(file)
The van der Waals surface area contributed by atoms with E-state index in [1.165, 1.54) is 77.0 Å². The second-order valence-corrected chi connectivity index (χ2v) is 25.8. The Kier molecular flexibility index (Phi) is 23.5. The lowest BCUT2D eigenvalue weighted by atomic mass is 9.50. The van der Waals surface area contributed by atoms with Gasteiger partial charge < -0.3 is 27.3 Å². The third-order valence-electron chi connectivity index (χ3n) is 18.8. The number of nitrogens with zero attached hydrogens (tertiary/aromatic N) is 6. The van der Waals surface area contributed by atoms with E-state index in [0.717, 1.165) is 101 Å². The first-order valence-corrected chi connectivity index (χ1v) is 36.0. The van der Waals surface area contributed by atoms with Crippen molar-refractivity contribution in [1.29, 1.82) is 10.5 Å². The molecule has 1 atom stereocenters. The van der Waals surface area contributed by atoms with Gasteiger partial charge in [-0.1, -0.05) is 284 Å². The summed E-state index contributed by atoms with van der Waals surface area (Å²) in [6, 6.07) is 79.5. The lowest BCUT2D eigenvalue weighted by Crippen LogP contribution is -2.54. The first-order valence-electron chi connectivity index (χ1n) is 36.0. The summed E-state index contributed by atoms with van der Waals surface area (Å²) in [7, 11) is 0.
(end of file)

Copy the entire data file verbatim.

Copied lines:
The van der Waals surface area contributed by atoms with E-state index in [1.165, 1.54) is 77.0 Å². The second-order valence-corrected chi connectivity index (χ2v) is 25.8. The Kier molecular flexibility index (Phi) is 23.5. The lowest BCUT2D eigenvalue weighted by atomic mass is 9.50. The van der Waals surface area contributed by atoms with Gasteiger partial charge < -0.3 is 27.3 Å². The third-order valence-electron chi connectivity index (χ3n) is 18.8. The number of nitrogens with zero attached hydrogens (tertiary/aromatic N) is 6. The van der Waals surface area contributed by atoms with E-state index in [0.717, 1.165) is 101 Å². The first-order valence-corrected chi connectivity index (χ1v) is 36.0. The van der Waals surface area contributed by atoms with Crippen molar-refractivity contribution in [1.29, 1.82) is 10.5 Å². The molecule has 1 atom stereocenters. The van der Waals surface area contributed by atoms with Gasteiger partial charge in [-0.1, -0.05) is 284 Å². The summed E-state index contributed by atoms with van der Waals surface area (Å²) in [6, 6.07) is 79.5. The lowest BCUT2D eigenvalue weighted by Crippen LogP contribution is -2.54. The first-order valence-electron chi connectivity index (χ1n) is 36.0. The summed E-state index contributed by atoms with van der Waals surface area (Å²) in [7, 11) is 0.